This whole resurgence of popularity for Keanu Reeves, which has included a kinder reception to his abilities as an actor, has been a little weird. I’m happy for the guy. I’ve also been a fan of his work for as long as I can remember. That’s one of the most hipstery things I’ll hopefully ever say in this column. Nonetheless, it’s true, and it’s strange to see public opinion move in that direction. John Wick and its success has a lot to do with that. At the same time, I think there’s more to it.
Durability always counts for something. We certainly admire it in others. Keanu Reeves has worked in nearly 100 films and television shows since 1984. In the majority of them, he has been one of the stars. Also, in the majority of them, he is quite good.
There is no question that Reeves is at his best with specific types of characters. It’s also very, very hard to argue that he’s at his best when unencumbered by an accent. It’s okay. That California tone is hard to shake. I’d also say that because Reeves is so effective at playing certain types of loners, heroic figures, or the quietly desperate, it’s hard to see him trying to stretch beyond that. At any rate, performances in movies like Bram Stoker’s Dracula can be a little hard to sit through sometimes.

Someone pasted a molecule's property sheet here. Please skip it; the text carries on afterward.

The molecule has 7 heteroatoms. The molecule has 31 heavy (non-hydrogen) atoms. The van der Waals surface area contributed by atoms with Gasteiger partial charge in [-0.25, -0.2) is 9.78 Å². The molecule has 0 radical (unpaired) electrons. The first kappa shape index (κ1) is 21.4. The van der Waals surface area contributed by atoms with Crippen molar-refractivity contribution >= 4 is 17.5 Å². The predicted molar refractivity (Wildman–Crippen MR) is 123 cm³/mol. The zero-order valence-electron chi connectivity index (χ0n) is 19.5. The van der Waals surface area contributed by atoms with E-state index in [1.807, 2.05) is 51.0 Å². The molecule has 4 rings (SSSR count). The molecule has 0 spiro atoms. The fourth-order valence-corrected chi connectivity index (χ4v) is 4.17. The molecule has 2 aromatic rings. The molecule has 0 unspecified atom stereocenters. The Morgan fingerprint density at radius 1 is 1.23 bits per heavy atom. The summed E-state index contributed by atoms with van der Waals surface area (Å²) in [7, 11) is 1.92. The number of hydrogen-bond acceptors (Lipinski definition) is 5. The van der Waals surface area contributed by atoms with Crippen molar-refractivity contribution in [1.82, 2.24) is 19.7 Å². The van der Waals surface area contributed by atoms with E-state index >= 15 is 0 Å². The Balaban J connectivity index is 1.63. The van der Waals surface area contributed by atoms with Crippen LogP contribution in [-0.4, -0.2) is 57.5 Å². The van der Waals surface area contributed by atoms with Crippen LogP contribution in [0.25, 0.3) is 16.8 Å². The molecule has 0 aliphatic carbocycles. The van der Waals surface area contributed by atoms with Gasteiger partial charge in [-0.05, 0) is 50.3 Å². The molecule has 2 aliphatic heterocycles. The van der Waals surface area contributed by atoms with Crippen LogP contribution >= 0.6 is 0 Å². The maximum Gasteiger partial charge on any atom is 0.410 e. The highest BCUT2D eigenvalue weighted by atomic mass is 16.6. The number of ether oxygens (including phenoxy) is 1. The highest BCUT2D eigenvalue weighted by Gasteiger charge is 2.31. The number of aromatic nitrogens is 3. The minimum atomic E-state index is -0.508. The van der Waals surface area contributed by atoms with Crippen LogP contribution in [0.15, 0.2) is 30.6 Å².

But so what? The truth of the matter is that there are far more good Keanu Reeves performances than bad ones. Reeves may have a specific range, but that’s worked out well for him across dozens of roles in a career that seems to be on an upswing at the moment. It’s an odd thing to say about someone who has had tremendous success for several decades, but I’d go so far as to say he’s earned the current accolades.
1. River’s Edge (1986)
Director: Tim Hunter
One of the bleakest movies about youth ever made in the United States, River’s Edge is a tough one to sit through. That isn’t because of the story, which is as powerful as it is absolutely harrowing. That certainly isn’t because of the exceptional cast, which includes Reeves, Crispin Glover, Ione Skye, and Dennis Hopper. If you’ve never seen River’s Edge, which depicts the fallout for a group of teens whose friend murdered his girlfriend, you’ll just have to see it for yourself.
The movie strands its characters in an emotional wasteland. Things get worse, and it doesn’t necessarily follow that it will get better. Keanu Reeves in particular provides one of the film’s most memorable depictions of hopeless, enraging confusion.
2. Bill & Ted’s Bogus Journey (1991)
Director: Peter Hewitt
This could well be blasphemy, but I’ve always liked the somewhat-maligned sequel to Bill & Ted’s Excellent Adventure. The film, which sends Bill and Ted on a journey through Heaven, Hell, and elsewhere, is considerably weirder than the first film. The movie flies so quickly, even recklessly through encounters with death, the torments of the underworld, killer robot clones, and space aliens, you feel as though you just experienced a tornado of ideas. Somehow, it all manages to add up to an ending that’s more satisfying than it sometimes gets credit for.
Both Reeves and Alex Winter obviously help the movie work out as well as it does. Timing and delivery are important in something like this, which often depends on how Bill and Ted respond to the madness going on around them. Like a lot of the movie, it’s an underrated component.